Nutrient Addition Leads to a Weaker CO2 Sink and Higher CH4 Emissions through Vegetation-Microclimate Feedbacks at Mer Bleue Bog, Canada
Monday, 14 December 2015
Poster Hall (Moscone South)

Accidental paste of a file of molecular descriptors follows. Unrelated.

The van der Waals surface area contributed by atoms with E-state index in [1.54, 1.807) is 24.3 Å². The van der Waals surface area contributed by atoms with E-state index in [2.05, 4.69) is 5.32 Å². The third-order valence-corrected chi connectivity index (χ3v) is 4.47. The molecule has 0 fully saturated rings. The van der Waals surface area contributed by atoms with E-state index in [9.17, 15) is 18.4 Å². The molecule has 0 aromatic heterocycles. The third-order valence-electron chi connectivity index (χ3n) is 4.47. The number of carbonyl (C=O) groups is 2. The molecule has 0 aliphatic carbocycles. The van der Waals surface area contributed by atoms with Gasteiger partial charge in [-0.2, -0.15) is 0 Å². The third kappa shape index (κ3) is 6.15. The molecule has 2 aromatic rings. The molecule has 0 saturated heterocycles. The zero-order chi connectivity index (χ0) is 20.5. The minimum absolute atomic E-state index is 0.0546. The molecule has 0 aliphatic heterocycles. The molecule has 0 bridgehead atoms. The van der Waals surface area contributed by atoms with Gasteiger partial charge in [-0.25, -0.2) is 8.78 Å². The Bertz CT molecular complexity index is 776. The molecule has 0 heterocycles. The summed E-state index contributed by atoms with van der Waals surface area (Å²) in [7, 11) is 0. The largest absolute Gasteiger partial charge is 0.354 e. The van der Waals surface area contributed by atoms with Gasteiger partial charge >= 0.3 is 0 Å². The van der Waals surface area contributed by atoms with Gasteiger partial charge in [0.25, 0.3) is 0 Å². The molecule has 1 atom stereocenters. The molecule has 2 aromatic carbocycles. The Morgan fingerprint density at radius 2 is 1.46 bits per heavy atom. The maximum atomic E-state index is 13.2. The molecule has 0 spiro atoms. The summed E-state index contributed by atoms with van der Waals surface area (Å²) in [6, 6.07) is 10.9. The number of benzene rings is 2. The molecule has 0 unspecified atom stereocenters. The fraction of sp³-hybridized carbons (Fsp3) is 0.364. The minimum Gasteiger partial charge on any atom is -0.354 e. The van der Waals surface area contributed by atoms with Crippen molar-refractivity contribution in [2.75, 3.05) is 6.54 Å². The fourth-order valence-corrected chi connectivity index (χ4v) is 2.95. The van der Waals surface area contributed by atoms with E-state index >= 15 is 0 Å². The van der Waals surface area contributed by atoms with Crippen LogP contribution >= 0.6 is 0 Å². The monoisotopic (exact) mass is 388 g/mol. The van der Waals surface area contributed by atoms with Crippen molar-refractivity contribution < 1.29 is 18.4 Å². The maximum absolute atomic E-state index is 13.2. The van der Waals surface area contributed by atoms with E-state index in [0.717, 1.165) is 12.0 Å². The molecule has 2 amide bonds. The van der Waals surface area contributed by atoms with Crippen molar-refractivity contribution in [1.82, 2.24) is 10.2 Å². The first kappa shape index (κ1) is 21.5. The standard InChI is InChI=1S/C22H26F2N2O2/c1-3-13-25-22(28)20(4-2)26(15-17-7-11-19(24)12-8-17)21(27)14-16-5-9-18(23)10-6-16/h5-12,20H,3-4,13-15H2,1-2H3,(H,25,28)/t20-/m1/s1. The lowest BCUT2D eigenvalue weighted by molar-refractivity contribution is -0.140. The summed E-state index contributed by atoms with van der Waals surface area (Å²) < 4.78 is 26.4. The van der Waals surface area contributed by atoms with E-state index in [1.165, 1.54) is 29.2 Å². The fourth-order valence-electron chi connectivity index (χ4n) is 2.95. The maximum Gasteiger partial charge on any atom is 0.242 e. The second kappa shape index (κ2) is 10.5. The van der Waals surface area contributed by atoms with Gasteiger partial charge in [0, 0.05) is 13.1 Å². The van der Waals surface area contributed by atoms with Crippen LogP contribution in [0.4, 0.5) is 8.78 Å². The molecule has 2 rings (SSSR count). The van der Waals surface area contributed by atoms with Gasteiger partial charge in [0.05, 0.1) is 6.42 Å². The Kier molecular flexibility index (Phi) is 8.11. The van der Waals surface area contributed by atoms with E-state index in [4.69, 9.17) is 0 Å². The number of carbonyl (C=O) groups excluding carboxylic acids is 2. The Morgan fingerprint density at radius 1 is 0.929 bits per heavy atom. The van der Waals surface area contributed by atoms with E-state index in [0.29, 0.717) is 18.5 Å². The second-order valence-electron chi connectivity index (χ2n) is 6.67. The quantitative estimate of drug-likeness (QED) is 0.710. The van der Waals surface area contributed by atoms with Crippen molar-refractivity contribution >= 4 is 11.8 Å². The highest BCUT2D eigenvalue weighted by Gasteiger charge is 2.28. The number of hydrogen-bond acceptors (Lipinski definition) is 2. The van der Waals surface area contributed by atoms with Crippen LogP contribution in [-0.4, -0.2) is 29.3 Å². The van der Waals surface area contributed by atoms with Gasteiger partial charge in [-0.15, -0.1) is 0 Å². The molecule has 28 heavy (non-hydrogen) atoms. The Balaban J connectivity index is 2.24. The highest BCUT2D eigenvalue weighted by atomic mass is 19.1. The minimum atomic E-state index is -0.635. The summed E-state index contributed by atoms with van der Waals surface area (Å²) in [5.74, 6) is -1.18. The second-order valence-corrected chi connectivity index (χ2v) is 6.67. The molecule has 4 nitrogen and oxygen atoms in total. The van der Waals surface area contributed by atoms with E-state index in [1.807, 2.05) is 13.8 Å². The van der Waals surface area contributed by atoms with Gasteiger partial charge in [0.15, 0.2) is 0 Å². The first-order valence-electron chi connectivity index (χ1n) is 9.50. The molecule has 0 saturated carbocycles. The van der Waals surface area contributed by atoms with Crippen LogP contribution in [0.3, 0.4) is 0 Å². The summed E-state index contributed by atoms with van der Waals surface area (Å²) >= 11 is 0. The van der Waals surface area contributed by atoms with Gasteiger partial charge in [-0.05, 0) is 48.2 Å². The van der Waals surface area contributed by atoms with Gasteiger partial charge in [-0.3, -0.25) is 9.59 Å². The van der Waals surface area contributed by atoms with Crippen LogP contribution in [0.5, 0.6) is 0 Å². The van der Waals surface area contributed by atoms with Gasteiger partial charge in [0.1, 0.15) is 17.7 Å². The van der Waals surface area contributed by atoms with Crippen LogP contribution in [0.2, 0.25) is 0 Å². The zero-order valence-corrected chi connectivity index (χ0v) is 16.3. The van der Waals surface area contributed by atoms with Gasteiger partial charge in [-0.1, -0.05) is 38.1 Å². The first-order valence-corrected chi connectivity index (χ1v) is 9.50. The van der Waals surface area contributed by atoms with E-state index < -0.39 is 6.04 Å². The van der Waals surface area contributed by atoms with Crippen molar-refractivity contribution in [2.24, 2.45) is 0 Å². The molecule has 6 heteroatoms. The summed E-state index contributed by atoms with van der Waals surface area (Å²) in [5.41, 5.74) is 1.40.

Atmospheric nitrogen (N) deposition has led to nutrient enrichment in wetlands globally, affecting plant community composition, carbon (C) cycling, and microbial dynamics. Nutrient-limited boreal bogs are long-term sinks of carbon dioxide (CO2), but sources of methane (CH4), an important greenhouse gas. We fertilized Mer Bleue Bog, a Sphagnum moss and evergreen shrub-dominated ombrotrophic bog near Ottawa, Ontario, for 10-15 years with N as NO3 and NH4 at 5, 10 and 20 times ambient N deposition (0.6-0.8 g N m-2 y-1), with and without phosphorus (P) and potassium (K). Treatments were applied to triplicate plots (3 x 3 m) from May – August 2000-2015 and control plots received distilled water. We measured net ecosystem CO2 exchange (NEE), ecosystem photosynthesis and respiration, and CH4 flux with climate-controlled chambers; leaf-level CO2 exchange and biochemistry; substrate-induced respiration, CH4 production and consumption potentials with laboratory incubations; plant species composition and abundance; and microclimate (peat temperature, moisture, light interception). After 15 years, we have found that NEE has decreased, and CH4 emissions have increased, in the highest nutrient treatments owing to changes in vegetation, microtopography, and peat characteristics. Vegetation changes include a loss of Sphagnum moss and introduction of new deciduous species. Simulated atmospheric N deposition has not benefitted the photosynthetic apparatus of the dominant evergreen shrubs, but resulted in higher foliar respiration, contributing to a weaker ecosystem CO2 sink. Loss of moss has led to wetter near-surface substrate, higher rates of decomposition and CH4 emission, and a shift in microbial communities. Thus, elevated atmospheric deposition of nutrients may endanger C storage in peatlands through a complex suite of feedbacks and interactions among vegetation, microclimate, and microbial communities.